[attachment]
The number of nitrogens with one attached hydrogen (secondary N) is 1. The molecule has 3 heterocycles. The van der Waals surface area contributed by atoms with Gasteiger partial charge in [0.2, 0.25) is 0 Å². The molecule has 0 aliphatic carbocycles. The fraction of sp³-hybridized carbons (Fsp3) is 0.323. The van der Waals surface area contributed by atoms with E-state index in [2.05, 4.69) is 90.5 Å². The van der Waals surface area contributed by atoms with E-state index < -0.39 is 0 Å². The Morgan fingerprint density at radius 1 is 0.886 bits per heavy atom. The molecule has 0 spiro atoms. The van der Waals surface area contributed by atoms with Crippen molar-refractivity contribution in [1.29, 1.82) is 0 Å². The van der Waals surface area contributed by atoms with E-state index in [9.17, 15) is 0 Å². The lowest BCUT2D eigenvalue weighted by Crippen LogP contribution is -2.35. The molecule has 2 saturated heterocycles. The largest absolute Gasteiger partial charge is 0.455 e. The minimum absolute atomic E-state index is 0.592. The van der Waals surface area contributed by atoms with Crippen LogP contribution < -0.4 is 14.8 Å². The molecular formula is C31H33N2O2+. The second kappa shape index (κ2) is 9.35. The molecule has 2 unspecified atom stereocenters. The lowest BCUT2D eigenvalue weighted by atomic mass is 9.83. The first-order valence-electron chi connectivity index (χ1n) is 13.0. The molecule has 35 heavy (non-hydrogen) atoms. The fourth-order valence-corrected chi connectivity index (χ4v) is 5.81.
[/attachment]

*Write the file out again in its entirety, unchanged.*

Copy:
The number of nitrogens with one attached hydrogen (secondary N) is 1. The molecule has 3 heterocycles. The van der Waals surface area contributed by atoms with Gasteiger partial charge in [0.2, 0.25) is 0 Å². The molecule has 0 aliphatic carbocycles. The fraction of sp³-hybridized carbons (Fsp3) is 0.323. The van der Waals surface area contributed by atoms with E-state index in [2.05, 4.69) is 90.5 Å². The van der Waals surface area contributed by atoms with E-state index < -0.39 is 0 Å². The Morgan fingerprint density at radius 1 is 0.886 bits per heavy atom. The molecule has 0 spiro atoms. The van der Waals surface area contributed by atoms with Crippen molar-refractivity contribution in [1.29, 1.82) is 0 Å². The van der Waals surface area contributed by atoms with E-state index in [9.17, 15) is 0 Å². The lowest BCUT2D eigenvalue weighted by Crippen LogP contribution is -2.35. The molecule has 2 saturated heterocycles. The largest absolute Gasteiger partial charge is 0.455 e. The minimum absolute atomic E-state index is 0.592. The van der Waals surface area contributed by atoms with Crippen LogP contribution < -0.4 is 14.8 Å². The molecular formula is C31H33N2O2+. The second kappa shape index (κ2) is 9.35. The molecule has 2 unspecified atom stereocenters. The lowest BCUT2D eigenvalue weighted by atomic mass is 9.83. The first-order valence-electron chi connectivity index (χ1n) is 13.0. The molecule has 35 heavy (non-hydrogen) atoms. The fourth-order valence-corrected chi connectivity index (χ4v) is 5.81.